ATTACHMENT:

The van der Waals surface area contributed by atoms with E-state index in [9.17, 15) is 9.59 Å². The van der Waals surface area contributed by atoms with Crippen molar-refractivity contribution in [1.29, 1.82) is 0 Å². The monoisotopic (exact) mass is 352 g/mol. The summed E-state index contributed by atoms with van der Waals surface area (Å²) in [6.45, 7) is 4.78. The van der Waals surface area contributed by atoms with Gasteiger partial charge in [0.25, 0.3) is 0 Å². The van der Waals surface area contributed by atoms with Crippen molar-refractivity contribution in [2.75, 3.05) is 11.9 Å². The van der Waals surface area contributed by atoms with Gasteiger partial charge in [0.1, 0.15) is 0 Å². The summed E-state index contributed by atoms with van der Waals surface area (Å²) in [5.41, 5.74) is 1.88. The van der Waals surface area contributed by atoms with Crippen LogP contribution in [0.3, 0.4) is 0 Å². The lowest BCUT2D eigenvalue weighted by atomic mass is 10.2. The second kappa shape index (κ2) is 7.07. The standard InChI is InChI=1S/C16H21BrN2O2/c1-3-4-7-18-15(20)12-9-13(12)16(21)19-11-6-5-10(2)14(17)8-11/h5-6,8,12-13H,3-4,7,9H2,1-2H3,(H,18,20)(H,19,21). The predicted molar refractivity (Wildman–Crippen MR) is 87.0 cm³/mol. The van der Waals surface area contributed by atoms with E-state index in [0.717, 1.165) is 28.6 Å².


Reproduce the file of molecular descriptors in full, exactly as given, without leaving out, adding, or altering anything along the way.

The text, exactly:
The van der Waals surface area contributed by atoms with E-state index in [9.17, 15) is 9.59 Å². The van der Waals surface area contributed by atoms with Crippen molar-refractivity contribution in [1.29, 1.82) is 0 Å². The monoisotopic (exact) mass is 352 g/mol. The summed E-state index contributed by atoms with van der Waals surface area (Å²) in [6.45, 7) is 4.78. The van der Waals surface area contributed by atoms with Gasteiger partial charge in [0.25, 0.3) is 0 Å². The van der Waals surface area contributed by atoms with Crippen molar-refractivity contribution in [2.75, 3.05) is 11.9 Å². The van der Waals surface area contributed by atoms with Gasteiger partial charge in [0.1, 0.15) is 0 Å². The summed E-state index contributed by atoms with van der Waals surface area (Å²) in [5.41, 5.74) is 1.88. The van der Waals surface area contributed by atoms with Crippen LogP contribution in [0.3, 0.4) is 0 Å². The lowest BCUT2D eigenvalue weighted by atomic mass is 10.2. The second kappa shape index (κ2) is 7.07. The standard InChI is InChI=1S/C16H21BrN2O2/c1-3-4-7-18-15(20)12-9-13(12)16(21)19-11-6-5-10(2)14(17)8-11/h5-6,8,12-13H,3-4,7,9H2,1-2H3,(H,18,20)(H,19,21). The predicted molar refractivity (Wildman–Crippen MR) is 87.0 cm³/mol. The van der Waals surface area contributed by atoms with E-state index in [0.717, 1.165) is 28.6 Å².